3rd Sunday of Easter (Fr. Francis)
Len Sweet tells this story about Karl Barth, the famous Swiss theologian. It may be a true story or an evangelized version. Karl Barth was riding a streetcar in his home city of Basel, Switzerland. He took a seat next to a tourist, and the two men started chatting with one another. “Are you new to the city?” Barth inquired. “Yes,” said the tourist.” “Is there anything you would particularly like to see in the city?” asked Barth. “Yes,” said the tourist, “I would like to meet the famous Swiss theologian, Karl Barth,” was the reply. “Do you know him, asked the tourist?” Barth answered, “As a matter of fact, I do know him. I give him a shave every morning” The tourist got off the streetcar at the next stop, quite delighted with himself. He went back to his hotel and told everyone, “I met Karl Barth’s barber today!” Len Sweet tells the story to make the point that we, like the disciples who were on the way to Emmaus, often fail to recognize Jesus when he is among us. It’s about recognition. We meet people who know him, who love him and revel in his grace. We read their books and listen to their podcasts. Sometimes we even get to meet them. We are content to say, ‘I met your evangelical superhero here today.’ The crazy irony is the missed opportunity for meeting Jesus living with us and within us.
Why doesn’t God just go ahead and openly reveal himself to the world so that everyone can believe? Why doesn’t he just peel back the clouds one day and say a few profound words so that everyone, everywhere would be convinced that he is real. If he did this, having faith would never be an issue for anyone because people would have proof. Not like today, where faith takes effort because we seemingly lack solid evidence.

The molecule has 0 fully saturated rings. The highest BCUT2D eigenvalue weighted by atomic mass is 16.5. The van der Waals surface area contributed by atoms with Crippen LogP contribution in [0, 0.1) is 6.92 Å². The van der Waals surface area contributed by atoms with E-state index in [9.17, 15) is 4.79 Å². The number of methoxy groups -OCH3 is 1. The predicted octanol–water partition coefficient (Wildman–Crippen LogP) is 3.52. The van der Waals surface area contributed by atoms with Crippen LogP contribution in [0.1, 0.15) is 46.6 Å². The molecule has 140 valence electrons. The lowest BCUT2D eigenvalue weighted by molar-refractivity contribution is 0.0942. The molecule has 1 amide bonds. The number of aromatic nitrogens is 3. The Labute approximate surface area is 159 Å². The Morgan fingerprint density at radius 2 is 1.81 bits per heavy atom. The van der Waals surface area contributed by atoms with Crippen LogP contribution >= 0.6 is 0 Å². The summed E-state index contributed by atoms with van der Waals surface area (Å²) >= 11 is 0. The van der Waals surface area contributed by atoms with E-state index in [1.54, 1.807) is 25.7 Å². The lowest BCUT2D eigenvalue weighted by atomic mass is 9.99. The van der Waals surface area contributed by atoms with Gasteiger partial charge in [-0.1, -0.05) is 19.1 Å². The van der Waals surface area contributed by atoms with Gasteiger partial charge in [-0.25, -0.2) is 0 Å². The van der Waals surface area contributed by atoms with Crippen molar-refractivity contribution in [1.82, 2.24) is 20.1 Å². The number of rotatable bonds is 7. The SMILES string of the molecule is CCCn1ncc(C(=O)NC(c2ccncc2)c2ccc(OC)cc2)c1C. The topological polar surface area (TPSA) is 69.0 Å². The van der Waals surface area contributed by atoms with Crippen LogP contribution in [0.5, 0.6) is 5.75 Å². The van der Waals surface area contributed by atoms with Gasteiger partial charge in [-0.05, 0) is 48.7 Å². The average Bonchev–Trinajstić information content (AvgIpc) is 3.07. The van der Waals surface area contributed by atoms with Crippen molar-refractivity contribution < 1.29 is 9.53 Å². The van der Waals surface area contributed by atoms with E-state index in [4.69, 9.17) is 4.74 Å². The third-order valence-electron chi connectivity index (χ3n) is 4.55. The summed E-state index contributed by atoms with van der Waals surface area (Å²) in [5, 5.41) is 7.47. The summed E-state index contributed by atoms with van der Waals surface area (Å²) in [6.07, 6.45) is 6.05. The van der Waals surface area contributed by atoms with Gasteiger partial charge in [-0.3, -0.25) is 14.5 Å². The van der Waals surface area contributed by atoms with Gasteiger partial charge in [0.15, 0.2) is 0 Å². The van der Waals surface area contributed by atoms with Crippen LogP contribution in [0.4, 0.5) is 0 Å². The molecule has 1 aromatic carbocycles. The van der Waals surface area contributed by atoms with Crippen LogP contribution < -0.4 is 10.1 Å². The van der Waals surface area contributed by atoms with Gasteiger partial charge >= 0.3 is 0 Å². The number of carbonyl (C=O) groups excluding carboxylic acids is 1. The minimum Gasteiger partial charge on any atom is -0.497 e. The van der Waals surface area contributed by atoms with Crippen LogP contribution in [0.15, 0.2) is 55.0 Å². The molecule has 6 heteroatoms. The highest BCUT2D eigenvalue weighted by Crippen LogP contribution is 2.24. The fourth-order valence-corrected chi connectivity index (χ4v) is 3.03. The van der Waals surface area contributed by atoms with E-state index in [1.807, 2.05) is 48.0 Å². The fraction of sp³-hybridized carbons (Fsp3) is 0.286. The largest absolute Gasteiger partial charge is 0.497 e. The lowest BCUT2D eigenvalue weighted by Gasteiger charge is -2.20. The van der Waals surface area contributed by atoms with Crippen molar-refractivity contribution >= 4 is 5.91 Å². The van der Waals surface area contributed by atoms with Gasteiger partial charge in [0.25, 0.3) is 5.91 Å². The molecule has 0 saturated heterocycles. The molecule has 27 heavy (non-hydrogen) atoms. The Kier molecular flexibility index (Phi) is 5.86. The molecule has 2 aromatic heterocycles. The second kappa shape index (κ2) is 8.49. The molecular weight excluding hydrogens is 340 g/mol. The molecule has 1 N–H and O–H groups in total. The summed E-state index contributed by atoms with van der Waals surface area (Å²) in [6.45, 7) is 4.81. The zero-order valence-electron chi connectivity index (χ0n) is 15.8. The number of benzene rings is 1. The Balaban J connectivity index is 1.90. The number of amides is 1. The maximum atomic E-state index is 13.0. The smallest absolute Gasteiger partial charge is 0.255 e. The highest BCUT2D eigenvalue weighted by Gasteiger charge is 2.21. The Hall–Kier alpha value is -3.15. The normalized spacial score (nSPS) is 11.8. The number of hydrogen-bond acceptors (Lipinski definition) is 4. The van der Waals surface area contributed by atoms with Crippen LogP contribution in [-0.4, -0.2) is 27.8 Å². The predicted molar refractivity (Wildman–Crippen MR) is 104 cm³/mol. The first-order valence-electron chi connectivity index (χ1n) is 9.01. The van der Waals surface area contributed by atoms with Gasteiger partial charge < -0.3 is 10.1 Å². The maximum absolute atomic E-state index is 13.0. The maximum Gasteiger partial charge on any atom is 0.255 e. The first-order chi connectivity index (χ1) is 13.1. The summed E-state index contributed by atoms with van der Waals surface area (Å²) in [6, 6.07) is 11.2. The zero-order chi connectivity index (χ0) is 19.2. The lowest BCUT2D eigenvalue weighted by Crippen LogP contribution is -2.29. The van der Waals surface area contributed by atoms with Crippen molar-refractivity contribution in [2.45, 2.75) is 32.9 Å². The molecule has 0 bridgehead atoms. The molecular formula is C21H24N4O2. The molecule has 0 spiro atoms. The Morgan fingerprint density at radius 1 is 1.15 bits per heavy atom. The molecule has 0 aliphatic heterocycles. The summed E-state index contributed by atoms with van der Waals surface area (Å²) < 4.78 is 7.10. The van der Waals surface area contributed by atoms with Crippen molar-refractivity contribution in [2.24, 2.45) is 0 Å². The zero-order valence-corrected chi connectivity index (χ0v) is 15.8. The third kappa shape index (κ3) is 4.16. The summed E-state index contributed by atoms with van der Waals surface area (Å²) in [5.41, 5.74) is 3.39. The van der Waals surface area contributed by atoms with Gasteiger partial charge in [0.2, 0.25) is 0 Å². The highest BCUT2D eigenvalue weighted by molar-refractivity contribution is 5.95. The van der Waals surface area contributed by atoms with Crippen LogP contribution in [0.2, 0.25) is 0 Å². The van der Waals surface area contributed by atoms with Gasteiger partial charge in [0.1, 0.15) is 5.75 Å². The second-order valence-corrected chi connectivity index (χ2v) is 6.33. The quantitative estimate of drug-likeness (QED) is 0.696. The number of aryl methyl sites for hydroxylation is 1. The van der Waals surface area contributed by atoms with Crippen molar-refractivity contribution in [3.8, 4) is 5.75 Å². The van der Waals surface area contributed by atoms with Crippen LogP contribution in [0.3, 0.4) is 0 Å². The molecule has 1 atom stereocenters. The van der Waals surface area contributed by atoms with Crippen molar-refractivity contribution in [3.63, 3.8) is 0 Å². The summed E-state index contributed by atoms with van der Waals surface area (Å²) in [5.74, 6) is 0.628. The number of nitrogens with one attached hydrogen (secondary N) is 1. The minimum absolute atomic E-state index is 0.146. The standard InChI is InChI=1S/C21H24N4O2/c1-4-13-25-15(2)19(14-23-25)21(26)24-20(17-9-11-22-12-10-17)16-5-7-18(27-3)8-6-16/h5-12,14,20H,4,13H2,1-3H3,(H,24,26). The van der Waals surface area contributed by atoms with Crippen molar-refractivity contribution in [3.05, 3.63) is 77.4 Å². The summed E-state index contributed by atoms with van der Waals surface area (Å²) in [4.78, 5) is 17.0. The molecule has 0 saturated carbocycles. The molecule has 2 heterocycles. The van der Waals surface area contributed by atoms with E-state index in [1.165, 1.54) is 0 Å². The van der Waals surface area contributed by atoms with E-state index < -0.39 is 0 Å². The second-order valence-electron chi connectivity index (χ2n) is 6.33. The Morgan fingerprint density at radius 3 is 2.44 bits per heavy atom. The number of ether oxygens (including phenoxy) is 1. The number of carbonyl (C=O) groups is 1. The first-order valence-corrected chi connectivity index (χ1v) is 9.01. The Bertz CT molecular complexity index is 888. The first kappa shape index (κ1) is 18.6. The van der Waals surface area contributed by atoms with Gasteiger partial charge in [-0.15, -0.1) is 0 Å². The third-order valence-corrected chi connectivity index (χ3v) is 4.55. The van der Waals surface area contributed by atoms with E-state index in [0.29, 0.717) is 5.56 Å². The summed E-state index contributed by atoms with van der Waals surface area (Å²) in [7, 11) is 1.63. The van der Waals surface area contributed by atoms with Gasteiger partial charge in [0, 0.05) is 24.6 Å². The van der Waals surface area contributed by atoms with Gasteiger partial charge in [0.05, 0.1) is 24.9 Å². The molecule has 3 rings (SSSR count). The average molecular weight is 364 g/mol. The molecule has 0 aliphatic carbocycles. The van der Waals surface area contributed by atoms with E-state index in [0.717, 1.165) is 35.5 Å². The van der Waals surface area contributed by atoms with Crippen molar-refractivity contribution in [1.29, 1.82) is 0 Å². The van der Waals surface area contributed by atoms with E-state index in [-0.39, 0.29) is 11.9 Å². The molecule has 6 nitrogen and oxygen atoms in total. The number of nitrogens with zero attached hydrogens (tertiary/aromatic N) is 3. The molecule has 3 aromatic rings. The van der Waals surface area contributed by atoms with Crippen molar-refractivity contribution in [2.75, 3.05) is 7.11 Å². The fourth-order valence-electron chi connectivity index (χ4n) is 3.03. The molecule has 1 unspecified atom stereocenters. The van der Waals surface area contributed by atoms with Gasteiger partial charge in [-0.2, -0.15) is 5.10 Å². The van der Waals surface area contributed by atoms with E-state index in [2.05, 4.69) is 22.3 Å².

This is the argument that has been thrown out time and again as people contemplate the existence of God. If God is real, why doesn’t he just show himself? And at first blush it seems like a fairly logical argument, doesn’t it? If God would just prove his existence, then people everywhere would believe. Churches would be full, and there would be peace and harmony across the globe as people come to realize that God is real and that heaven and hell do in fact exist.
The trouble with this argument is that it doesn’t quite hold water. And we have the historical events surrounding that first Easter as proof.
Look back at the past three weeks of Gospels, all of which dealt with the day of or the few days shortly after the resurrection of Jesus Christ. On Easter Day we heard about Peter and the other disciple racing to the tomb, and when they found the tomb empty and the burial clothes rolled up neatly, the other disciple (John) immediately believed in the resurrection, while Peter was not so sure.
Last week we heard about Thomas, the doubting one who refused to believe his brother and sister disciples when they told him that they had seen the Lord. He wanted physical proof, which he did in fact get a week later.
And now this week we hear about the two disciples who were walking from Jerusalem to Emmaus, discussing and debating all that had happened. These two, at least for me, really take the cake. They heard other people speaking about the resurrected Christ and yet they decided to leave Jerusalem. They were disciples of the Lord! They couldn’t just stick around to check out what they had heard?
The amazing thing about these past three Gospel stories — and so many others surrounding the resurrection of Jesus — is that they tell us about people who knew Jesus personally, who heard him talk about his death and resurrection, and yet refused to believe when presented with evidence that what Christ said was true. How, you may ask, could they possibly not have believed?
But this is the story of faith. Faith is fragile, often slow to build, and very easily put to the test. This was true even for the people who knew Jesus personally. And this is the story that we hear in today’s Gospel.
So let’s look again at today’s Gospel. How did the two on the road to Emmaus eventually come to faith? First, they heard the scriptures explained to them, and then they came to know Jesus in the breaking of the bread. Hopefully this sounds familiar. It is exactly what we do in Mass. We hear the scriptures proclaimed and have them explained to us in the Liturgy of the Word, and then we ourselves come to know Jesus in the breaking of the bread in the Liturgy of the Eucharist.